Earth Day, like environmental crisis, reminds us we're all connected
April 23, 2014 — 11:17am
I am of the first generation to see a photo of the earth from space. In that view is one, single, earth. It is a view of the connectedness, and that new view of the world helped launch a new worldview. It’s a worldview our sacred Scriptures had already offered us over the centuries, a view of the unity of creation. It's always been a part of who we are and yet for the first time some of us got to see that oneness, we got to see the actual view of the world that ought to push us to a new worldview. It is a worldview that says, “no matter what you do it has a relationship to everybody else and every other thing on this planet. There cannot be a breeze in Alaska that's not felt in the Bahamas. There cannot be a ripping up the earth in Peru that's not felt in New England. There cannot be a war in Eastern Europe that isn’t experienced by all of us in some way around the world.”
I pray that in seeing the view of the world we embrace a worldview that requires us to take seriously how every action, every public policy has an environmental impact not just for our small space on the planet but the whole planet, not just this small moment on the planet but for the entire future of the entire planet. We must recognize that we are merely tenants on this planet, and we have been called to care for Creation so that future generations can live, thrive, and enjoy it just as we do. God has granted us use of Creation, but along with this gift comes the responsibility to tend and care for the land.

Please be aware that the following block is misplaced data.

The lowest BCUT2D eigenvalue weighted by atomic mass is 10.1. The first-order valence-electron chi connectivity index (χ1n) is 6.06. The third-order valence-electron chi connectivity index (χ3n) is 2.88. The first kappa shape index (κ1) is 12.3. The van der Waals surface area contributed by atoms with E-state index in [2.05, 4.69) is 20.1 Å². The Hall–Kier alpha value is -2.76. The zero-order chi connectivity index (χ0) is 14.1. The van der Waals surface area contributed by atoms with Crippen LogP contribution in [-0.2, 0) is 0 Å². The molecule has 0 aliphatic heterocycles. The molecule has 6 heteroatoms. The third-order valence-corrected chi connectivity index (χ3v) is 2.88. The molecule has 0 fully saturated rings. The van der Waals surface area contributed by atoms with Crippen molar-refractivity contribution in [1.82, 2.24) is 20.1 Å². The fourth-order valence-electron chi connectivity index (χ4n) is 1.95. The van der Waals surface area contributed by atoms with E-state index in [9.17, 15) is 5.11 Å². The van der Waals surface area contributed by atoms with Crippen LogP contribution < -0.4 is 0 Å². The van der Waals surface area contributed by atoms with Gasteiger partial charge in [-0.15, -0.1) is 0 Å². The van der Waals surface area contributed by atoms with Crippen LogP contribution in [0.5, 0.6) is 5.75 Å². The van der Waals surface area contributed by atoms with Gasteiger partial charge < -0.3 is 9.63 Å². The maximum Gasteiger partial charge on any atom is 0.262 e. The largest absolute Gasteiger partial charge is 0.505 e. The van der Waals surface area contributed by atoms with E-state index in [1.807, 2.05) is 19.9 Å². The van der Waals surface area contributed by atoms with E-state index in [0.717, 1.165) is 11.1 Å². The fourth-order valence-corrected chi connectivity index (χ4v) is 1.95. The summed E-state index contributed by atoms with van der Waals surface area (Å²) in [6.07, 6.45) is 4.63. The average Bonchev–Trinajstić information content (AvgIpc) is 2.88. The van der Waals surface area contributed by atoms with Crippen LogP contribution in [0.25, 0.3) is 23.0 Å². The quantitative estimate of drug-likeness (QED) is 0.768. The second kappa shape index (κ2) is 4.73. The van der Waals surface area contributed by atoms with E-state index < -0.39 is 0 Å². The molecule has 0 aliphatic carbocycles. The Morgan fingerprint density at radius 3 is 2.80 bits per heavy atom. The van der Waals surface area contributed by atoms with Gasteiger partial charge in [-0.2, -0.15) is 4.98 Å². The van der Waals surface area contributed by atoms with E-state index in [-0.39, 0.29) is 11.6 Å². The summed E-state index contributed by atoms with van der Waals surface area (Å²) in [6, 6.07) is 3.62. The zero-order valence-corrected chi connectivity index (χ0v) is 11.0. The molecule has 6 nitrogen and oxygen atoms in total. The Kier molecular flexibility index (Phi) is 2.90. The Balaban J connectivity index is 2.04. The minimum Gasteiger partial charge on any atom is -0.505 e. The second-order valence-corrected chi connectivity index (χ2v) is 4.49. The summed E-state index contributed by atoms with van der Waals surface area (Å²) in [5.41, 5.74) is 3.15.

Earlier this year a letter was sent to President Obama form the U.S. Conference of Catholic Bishops, the National Council of Churches of Christ, and the Jewish Council for Public Affairs among other national religious leaders.
Dear Mr. President:
We write to you as leaders representing an alliance of diverse religious traditions…The broader religious community shares a deep conviction that the issue of global climate change presents an unprecedented threat to the integrity of life on Earth and a challenge to values that bind us as human beings.
Then they said to the President, as I say to our elected officials here in MN, “as you make key decisions … we urge you to be guided by a moral framework that includes … being responsible stewards of God’s creation.” Here in MN support a Minnesota Clean Energy Plan. Protect our lakes, our rivers, our streams our drinking water, and not just for us but for our children unto the 7th generation.
The Rev. Peg Chemberlin is the executive director of the Minnesota Council of Churches. She is the immediate past president of the National Council of Churches, an organization of 36 communions with 45 million constituents across the nation. Read more about Rev. Peg Chemberlin.
Rev. Canon Peg Chemberlin was asked to provide a Christian perspective on religious violence at a bipartisan press conference this Monday at the State Capitol. "We affirm the best of our faiths' traditions which call for respectful engagement with each other."
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